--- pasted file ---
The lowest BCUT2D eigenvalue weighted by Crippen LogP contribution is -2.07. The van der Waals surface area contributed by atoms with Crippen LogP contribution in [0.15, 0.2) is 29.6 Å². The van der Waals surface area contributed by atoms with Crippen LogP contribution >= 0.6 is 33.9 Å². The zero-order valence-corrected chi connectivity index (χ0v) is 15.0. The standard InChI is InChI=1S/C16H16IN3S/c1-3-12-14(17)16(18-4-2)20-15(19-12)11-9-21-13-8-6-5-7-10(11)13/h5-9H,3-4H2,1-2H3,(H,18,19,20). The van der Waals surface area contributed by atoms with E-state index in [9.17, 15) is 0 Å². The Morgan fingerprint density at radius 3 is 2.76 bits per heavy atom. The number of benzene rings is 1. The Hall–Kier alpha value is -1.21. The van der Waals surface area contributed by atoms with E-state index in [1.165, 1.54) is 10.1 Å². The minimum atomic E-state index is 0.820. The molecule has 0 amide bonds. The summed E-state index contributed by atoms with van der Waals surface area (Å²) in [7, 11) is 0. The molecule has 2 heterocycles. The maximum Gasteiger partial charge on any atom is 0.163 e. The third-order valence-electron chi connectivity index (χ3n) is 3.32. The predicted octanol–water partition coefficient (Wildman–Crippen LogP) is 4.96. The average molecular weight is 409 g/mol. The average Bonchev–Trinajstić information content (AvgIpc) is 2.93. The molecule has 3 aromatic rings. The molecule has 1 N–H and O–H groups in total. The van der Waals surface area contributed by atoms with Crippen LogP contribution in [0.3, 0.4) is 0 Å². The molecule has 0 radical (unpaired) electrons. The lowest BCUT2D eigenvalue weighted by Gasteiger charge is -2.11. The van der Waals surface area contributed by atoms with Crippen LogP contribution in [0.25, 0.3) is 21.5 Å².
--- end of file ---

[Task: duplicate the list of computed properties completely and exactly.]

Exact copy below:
The lowest BCUT2D eigenvalue weighted by Crippen LogP contribution is -2.07. The van der Waals surface area contributed by atoms with Crippen LogP contribution in [0.15, 0.2) is 29.6 Å². The van der Waals surface area contributed by atoms with Crippen LogP contribution >= 0.6 is 33.9 Å². The zero-order valence-corrected chi connectivity index (χ0v) is 15.0. The standard InChI is InChI=1S/C16H16IN3S/c1-3-12-14(17)16(18-4-2)20-15(19-12)11-9-21-13-8-6-5-7-10(11)13/h5-9H,3-4H2,1-2H3,(H,18,19,20). The van der Waals surface area contributed by atoms with E-state index in [9.17, 15) is 0 Å². The Morgan fingerprint density at radius 3 is 2.76 bits per heavy atom. The number of benzene rings is 1. The Hall–Kier alpha value is -1.21. The van der Waals surface area contributed by atoms with E-state index in [1.165, 1.54) is 10.1 Å². The minimum atomic E-state index is 0.820. The molecule has 0 amide bonds. The summed E-state index contributed by atoms with van der Waals surface area (Å²) in [7, 11) is 0. The molecule has 2 heterocycles. The maximum Gasteiger partial charge on any atom is 0.163 e. The third-order valence-electron chi connectivity index (χ3n) is 3.32. The predicted octanol–water partition coefficient (Wildman–Crippen LogP) is 4.96. The average molecular weight is 409 g/mol. The average Bonchev–Trinajstić information content (AvgIpc) is 2.93. The molecule has 3 aromatic rings. The molecule has 1 N–H and O–H groups in total. The van der Waals surface area contributed by atoms with Crippen LogP contribution in [0.3, 0.4) is 0 Å². The molecule has 0 radical (unpaired) electrons. The lowest BCUT2D eigenvalue weighted by Gasteiger charge is -2.11. The van der Waals surface area contributed by atoms with Crippen LogP contribution in [0.25, 0.3) is 21.5 Å².